Mayor Bob O'Dekirk pointed to $2 million-plus that NorthPoint Development would pay to the city and other pluses in the pending project during his State of the City speech on Monday.
The mayor did not not take a position on the project but pointed out potentially positive aspects while also discussing what he said was a down year for city revenues that he attributed to instability in the city manager office.
O'Dekirk introduced the NorthPoint topic by saying he wanted to clear up "a lot of misinformation" that he said was being spread by opponents of the proposed Compass Business Park.
"NorthPoint is asking for no tax incentives from the city of Joliet," he said.
The company will pay taxes, building permit fees and tap-on fees, while also providing the city $2 million up front plus 33 cents per square foot over the course of development.
The money would go to a community enhancement fund that caps at $6 million and is covered by a pre-annexation agreement the city Plan Commission would review later in the afternoon.
O'Dekirk noted that the pre-annexation agreement provides that no building permits can be issued unless NorthPoint builds a bridge over Route 53 to create the closed-loop system aimed at giving trucks a direct route to the intermodals in Joliet and Elwood and keeping them off local roads.
"If this is done, traffic goes on Arsenal Road to I-55 and from Houbolt Road to I-80," he said.
O'Dekirk also said he expects construction of the Houbolt Road bridge to begin in the next month or two.
The Houbolt Road bridge to be built by CenterPoint Properties is planned as a direct connection from CenterPoint Intermodal Center industrial parks to Interstate 80. That project, too, is designed to get trucks off local roads.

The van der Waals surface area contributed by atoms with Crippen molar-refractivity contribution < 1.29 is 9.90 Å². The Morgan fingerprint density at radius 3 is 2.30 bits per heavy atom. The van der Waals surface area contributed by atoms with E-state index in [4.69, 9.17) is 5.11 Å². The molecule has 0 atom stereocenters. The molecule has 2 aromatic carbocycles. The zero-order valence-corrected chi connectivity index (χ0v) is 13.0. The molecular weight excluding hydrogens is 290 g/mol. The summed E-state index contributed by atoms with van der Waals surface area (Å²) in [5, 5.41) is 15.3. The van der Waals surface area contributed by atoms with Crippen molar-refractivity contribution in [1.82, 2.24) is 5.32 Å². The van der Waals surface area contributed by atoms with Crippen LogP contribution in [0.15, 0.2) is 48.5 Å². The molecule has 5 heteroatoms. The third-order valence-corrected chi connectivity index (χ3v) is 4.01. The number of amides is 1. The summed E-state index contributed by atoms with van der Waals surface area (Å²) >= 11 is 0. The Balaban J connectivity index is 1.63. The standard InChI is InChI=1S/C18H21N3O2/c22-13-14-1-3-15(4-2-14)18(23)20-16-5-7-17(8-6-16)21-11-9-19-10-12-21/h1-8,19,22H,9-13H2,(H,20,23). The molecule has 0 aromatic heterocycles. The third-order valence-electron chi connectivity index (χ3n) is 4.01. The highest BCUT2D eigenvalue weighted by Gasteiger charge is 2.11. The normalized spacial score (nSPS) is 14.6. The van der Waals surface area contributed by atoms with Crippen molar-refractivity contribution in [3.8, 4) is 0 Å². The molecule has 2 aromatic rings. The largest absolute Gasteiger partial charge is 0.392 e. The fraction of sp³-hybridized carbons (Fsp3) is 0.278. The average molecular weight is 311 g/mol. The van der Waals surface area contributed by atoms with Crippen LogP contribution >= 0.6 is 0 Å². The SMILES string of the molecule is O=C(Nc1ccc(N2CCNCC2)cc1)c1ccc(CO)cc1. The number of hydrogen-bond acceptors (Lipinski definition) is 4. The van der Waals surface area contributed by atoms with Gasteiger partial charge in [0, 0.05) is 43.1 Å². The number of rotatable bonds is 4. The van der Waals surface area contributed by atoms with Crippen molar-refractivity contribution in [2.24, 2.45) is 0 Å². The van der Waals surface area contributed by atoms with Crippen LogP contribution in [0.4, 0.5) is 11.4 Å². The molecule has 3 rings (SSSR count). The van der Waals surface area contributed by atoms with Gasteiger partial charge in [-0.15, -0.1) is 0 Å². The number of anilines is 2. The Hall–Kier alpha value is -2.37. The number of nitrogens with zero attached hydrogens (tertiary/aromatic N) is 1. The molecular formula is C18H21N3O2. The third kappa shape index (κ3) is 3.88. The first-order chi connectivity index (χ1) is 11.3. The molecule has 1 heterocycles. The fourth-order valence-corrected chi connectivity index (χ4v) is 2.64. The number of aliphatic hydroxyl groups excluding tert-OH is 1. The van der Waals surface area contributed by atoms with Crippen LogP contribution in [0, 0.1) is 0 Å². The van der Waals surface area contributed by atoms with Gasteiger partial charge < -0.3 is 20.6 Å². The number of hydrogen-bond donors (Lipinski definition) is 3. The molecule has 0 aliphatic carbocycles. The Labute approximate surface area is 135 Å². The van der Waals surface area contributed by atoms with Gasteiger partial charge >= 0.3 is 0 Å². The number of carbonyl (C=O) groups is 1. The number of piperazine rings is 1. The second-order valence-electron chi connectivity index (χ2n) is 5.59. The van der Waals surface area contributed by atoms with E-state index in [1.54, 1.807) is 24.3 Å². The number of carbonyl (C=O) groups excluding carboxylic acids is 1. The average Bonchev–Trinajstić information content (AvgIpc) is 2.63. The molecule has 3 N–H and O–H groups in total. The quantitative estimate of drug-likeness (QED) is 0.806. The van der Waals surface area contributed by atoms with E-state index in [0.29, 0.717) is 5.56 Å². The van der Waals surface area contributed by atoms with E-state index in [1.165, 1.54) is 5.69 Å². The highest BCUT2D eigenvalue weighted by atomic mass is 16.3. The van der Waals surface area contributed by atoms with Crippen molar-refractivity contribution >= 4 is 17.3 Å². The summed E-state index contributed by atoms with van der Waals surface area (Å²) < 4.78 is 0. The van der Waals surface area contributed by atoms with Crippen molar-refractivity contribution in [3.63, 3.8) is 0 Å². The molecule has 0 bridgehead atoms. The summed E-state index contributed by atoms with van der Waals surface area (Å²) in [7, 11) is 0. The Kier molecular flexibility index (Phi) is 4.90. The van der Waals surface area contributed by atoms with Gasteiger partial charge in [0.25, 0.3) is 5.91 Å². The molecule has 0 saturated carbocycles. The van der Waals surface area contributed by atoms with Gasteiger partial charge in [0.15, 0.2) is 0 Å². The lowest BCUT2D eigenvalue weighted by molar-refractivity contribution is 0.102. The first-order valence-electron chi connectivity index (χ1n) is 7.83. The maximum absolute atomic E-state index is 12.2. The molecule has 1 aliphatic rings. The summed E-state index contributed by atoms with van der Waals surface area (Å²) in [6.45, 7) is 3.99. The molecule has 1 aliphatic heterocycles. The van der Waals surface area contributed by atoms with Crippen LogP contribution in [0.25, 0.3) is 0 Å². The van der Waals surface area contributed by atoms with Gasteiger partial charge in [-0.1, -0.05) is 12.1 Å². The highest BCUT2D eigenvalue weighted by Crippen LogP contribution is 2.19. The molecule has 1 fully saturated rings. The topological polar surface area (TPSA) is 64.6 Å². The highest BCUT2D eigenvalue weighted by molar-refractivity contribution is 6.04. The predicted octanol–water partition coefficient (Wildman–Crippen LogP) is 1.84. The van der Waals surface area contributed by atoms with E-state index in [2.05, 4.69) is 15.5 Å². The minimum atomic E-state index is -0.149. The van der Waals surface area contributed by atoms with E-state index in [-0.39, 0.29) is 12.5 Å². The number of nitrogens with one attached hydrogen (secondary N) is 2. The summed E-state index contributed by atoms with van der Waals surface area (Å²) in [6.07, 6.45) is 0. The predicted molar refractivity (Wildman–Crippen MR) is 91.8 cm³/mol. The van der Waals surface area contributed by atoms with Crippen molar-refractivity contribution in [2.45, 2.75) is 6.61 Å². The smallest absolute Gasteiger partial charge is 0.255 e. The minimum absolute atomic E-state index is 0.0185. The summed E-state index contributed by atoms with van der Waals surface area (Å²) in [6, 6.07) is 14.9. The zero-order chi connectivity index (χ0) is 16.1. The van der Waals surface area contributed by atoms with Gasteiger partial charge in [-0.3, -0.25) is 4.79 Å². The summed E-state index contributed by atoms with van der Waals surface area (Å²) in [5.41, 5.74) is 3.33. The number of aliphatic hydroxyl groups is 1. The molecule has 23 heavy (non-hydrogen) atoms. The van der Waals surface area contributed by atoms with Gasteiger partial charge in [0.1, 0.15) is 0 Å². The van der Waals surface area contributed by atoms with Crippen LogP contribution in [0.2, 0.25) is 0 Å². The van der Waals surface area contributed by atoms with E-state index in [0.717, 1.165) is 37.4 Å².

O'Dekirk ended his speech on the NorthPoint issue.
He began it with a joking reference on the ongoing city manager controversy.
Teasing an audience that he had breaking news on the next city manager, O'Dekirk pointed to a big screen on which appeared a slide of former Gov. Rod Blagojevich recently released from prison.
"Some may not realize it, but this is a joke," O'Dekirk said to an audience that had already broken out in laughter at the mayor's jest over the ongoing city manager saga.
Joliet is on its second interim city manager since David Hales left the job mid-contract in October 2018.
The mayor went on a serious bent, however, pointing to numbers that were down slightly in general fund revenues ($181 million in 2019 compared to $182 million in 2018), sales tax revenue ($50.3 million in 2019 compared to $49.7 in 2018) and numbers of building permits as signs that the city needed stability again in the city manager office.
"This is the first year in five years the city is not going in a positive direction," O'Dekirk said.
Noting that the city has not had an economic development director since Steve Jones was put in the interim city manager role, he said., "I think it's imperative that we do find a new city manager and put the team back in place.
O'Dekirk also commended City Attorney Marty Shanahan as doing an "outstanding job" before being removed as interim city manager. Shanahan was removed against the mayor's wishes by a majority of the divided City Council.
He did point to positive developments in the city, saying assessed value has increased in Joliet by 30 percent over four years after having previously been on the decline.
O'Dekirk also said construction on the long-awaited Chicago Street connection downtown is expected to start next week.